Tea with the Dames takes a privileged look at thespian titans

by James Robins / 08 June, 2018

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In Tea with the Dames, a summit of leading ladies Judi, Joan, Maggie and Eileen offers hilarity, history and heart. 

Rumour tells of a regular meeting of thespian titans. They are dames all: Maggie Smith, Joan Plowright, Eileen Atkins and Judi Dench gather to “gossip, to remember and to laugh”. Sometime last year, perhaps grudgingly, they let in Roger Michell (Notting Hill, My Cousin Rachel) and some cameras to document the bawdy jokes, nostalgic ramblings and pointed anecdotes.

This is the simple pleasure of Tea with the Dames (originally aired on BBC2 as Nothing Like a Dame, which is a much better title). The chat is unthemed; it’s more like a catalogue of sketches. They riff with wit and mirth: starting out in theatre; “naturalistic” acting; playing Cleopatra (pronounced “Cleo-par-trarh”, don’t you know); reading critics; being slapped by Laurence Olivier in Othello (“It was the only time I saw stars at the National,” says Smith); raising children, and so on.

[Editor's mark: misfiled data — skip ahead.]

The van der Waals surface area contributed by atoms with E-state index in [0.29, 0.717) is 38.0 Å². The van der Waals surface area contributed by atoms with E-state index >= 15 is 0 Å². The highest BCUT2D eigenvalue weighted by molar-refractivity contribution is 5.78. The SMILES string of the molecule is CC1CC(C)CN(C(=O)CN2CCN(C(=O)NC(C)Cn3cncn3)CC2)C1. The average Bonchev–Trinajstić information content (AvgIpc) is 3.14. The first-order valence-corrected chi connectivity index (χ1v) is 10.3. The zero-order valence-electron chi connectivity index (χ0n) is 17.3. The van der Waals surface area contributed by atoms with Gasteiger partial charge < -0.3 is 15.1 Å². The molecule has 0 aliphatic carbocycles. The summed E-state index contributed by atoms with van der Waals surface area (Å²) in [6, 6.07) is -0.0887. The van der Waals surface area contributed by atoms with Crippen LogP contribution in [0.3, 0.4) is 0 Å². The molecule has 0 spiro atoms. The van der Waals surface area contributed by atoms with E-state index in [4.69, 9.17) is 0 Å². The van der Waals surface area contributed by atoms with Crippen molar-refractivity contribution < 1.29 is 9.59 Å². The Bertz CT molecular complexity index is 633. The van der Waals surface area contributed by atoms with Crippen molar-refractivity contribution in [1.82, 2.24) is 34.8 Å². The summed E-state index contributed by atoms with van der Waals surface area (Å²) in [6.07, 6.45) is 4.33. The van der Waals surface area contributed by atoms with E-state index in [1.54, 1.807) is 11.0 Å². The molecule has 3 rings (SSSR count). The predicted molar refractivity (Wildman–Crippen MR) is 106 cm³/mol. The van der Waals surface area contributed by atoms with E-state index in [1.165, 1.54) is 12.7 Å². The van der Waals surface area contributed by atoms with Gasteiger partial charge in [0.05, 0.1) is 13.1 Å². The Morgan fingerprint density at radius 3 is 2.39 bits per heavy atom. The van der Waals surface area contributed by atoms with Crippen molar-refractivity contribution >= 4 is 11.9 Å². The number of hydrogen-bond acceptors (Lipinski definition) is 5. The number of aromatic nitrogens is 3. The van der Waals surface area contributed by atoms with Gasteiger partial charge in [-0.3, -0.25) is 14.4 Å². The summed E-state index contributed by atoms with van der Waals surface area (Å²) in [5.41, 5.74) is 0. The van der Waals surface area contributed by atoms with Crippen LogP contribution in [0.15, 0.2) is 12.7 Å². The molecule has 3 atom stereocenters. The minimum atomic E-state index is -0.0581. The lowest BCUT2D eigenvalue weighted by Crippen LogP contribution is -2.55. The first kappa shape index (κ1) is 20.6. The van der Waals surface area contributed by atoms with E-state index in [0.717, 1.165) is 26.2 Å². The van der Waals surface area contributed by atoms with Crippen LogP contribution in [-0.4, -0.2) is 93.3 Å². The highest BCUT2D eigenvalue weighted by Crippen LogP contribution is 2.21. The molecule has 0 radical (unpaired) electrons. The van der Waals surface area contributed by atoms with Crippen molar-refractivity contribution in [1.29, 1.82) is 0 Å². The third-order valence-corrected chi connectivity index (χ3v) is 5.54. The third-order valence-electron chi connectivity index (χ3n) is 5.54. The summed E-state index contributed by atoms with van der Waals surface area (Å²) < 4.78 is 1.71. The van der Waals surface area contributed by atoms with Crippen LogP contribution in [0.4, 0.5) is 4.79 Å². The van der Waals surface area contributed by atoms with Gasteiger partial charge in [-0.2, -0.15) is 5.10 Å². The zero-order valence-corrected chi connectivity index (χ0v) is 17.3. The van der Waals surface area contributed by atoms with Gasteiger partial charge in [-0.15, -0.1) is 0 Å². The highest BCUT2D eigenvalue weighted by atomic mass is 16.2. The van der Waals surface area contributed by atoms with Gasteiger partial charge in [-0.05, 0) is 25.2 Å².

Their conversation is intercut with footage from previous interviews, theatre performances, film roles and behind-the-scenes fluff. Together they meander through more than half a century in which they have amassed a collective 200-plus years of acting life and a whole ballroom of glittering honours and awards.

Michell tries to enter their domain and steer the conversation. He gets roundly rebuffed, like a commoner dismissed by a monarch. “What was it like working with your husband?” he asks of Smith. There’s a dense pause. “Which one?” she replies. “Tell us about getting older,” he suggests to Dench. “F--- off,” she says.

Occasionally, you feel as if the esteemed quartet are hinting at or alluding to slightly more painful or troubling subjects. A note of hesitation about Plowright’s marriage to Olivier is played out in a clip of the pair in The Entertainer (1960): a silver fox proposing to a much younger woman. And there’s an acknowledgement, quickly passed over but tinged with bitterness, that they all had to fight for their talents to be seen on account of not being in “the first rank of beauties”.

It’s no more penetrating than that, but brilliantly funny, nonetheless. It feels a privilege to be in such distinguished company.



This article was first published in the June 16, 2018 issue of the New Zealand Listener.


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